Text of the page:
By: Héctor G. Acevedo Santiago
Memories, situations, success, experiences and history in the nearly 100 years of existence of the University of Puerto Rico – Mayagüez (UPRM). The UPRM community will soon be celebrating the 100th anniversary of the institution, the second largest campus on the island.
The UPRM was founded on September 23rd, 1911 as the “Colegio de Agricultura en Mayagüez” or College of Agriculture at Mayagüez, according to UPRM’s website. The foundation of the College is credited to D. W. May -Director of the Federal Experimental Station-, José de Diego, and Carmelo Alemar. A year later the university changed its name to “Colegio de Agricultura y Artes Mecánicas (CAAM),” or College of Agriculture and Mechanic Arts, the name that it kept for 50 years.
Seven years after the CAAM was established the College suffered the effects of a devastating earthquake of 7.3 magnitude in the Richter scale. The earthquake caused a fire and serious damage to college buildings, especially to the Degetau Hall. After the earthquake, the portico of Degetau Hall, showed it was indestructible, as stated in UPRM’s website. In 1988 the portico was moved from its original place and turned into a monument and the emblem of the University.
In 1942, the stability and variety of academic programs was recognized; the college had considerable autonomy in the colleges of Agriculture, Engineering, and Science. University expansion continued in 1950 and new programs were added; but it wasn’t until 1966 that the Legislative Assembly reorganized the UPR as a system of autonomous campuses, each with the direction of a chancellor.
At this point CAAM became the University of Puerto Rico – Mayagüez Campus, which is the current name of the campus.
Another name associated with the university is “Recinto Universitario de Mayagüez (RUM).” People close to the campus also refer to it as El Colegio, and they refer themselves as colegiales of green blood.
Another well known historical emblem in the campus is the José de Diego Building, built in 1911, which houses the Chancellors office. It is the oldest standing edification on the campus and was inscribed as an architectural patrimony in the National Historic Building Registry. The building was named in honor of one of the founders of the university.
Nelson Pagán, a professor of education and a professional counselor at UPRM, considers the entire campus to be a historical monument that is a central part of Mayagüez. “Talking about Mayagüez without talking about the Colegio, is like not talking about Mayagüez at all,” Pagán said. “I have seen newlyweds come here to the Colegio to take pictures for their wedding album.”
As a native of Mayagüez, Pagán recognized the importance of the UPRM to the Mayagüez community and admitted that since he was a child, he came to practice soccer in the campus track. “In educational terms, the Colegio is an university of excellence which has yielded endless professionals and proud colegiales of green blood,” Pagán added.
With great enthusiasm and a big smile Pagán was quick to add that the UPRM is one of the most respected institutions and the second largest university in the UPR system. The Colegio has an approximate enrollment of 12,000 students.
Definitely, one of the aspects that characterizes the UPRM is its people and community. Anyone that has passed through the RUM has a deep pride and a lot of students demonstrate it by walking around with emblematic T-shirts, sweaters, pants and stickers, in the emblematic green and white colors that represent the campus.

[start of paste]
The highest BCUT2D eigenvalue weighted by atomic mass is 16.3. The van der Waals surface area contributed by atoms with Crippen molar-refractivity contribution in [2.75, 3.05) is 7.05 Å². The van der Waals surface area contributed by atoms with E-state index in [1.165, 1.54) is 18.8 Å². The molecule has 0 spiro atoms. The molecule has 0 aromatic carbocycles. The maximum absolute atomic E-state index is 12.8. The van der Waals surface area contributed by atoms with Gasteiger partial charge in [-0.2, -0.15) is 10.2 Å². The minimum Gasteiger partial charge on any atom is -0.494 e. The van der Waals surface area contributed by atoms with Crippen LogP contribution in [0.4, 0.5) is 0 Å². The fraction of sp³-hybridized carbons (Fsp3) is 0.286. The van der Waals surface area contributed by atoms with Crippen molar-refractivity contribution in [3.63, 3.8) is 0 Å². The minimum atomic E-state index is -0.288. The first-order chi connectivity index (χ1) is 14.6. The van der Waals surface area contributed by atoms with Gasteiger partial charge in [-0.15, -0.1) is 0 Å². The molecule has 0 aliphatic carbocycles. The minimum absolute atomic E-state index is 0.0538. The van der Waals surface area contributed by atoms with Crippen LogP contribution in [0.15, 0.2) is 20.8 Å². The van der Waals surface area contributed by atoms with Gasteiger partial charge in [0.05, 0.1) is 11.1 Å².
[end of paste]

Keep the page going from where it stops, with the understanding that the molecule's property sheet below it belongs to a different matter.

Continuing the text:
The UPRM’s mascot is a male bulldog called “Tarzán” and a female bulldog called “Jane.” As Azyadeth Vélez, UPRM’s press staff said on “Herederos de la cría colegial”, They represent the tenacity, warrior spirit, respect and sense of belonging of all the colegiales.
“Before, Now and Forever, Colegio!,” is the motto of the institution that most UPRM community embrace and are proud to pronounce. It is written throughout the campus.
The UPRM is leader in the engineering and science fields on the Caribbean. People from all over the world come to the campus to prepare themselves for a professional future. Mr. Pagán recognized that academic demands are tough, but he also noted that these demands are the ones that make strong and excellent professionals in the future.
“The Colegio changed my life in so many aspects and I am grateful for that; that’s why I remember my years in the Colegio with much love,” said Evelyn Acevedo Ruiz, who graduated in 1987, about her memories of the RUM.
She lamented the struggles and problems that are affecting the UPRM and the whole UPR system through 2009-2010. She sees the university as the most important option that most Puerto Rican citizens have to build a good future that will help them, as she recognized the UPRM helped her to become a professional educator in physical education and an excellent athlete.
Prof. Pagán also expressed his best wishes for the university’s wellness, and suggested all students to analyze and use common sense and not to be influenced only by passion but to reason for what is best for all.
Both Mr. Pagán and Mrs. Acevedo, admitted in separate interviews that the problem the UPRM is undergoing, like the accreditation probation, are very unfortunate. “I hope everything will be solved with God’s help and that the university doesn’t get seriously affected since it can affect the deserved celebration of the university’s centenary,” added Mrs. Acevedo.
Mr. Pagán said very enthusiastically that he will definitely be celebrating the historical centenary of the campus on September 23rd, 2011. “I’ll be there with all the community celebrating and recalling all of what this university has offered not only to Mayagüez, but to Puerto Rico, it is an event that no one should miss.”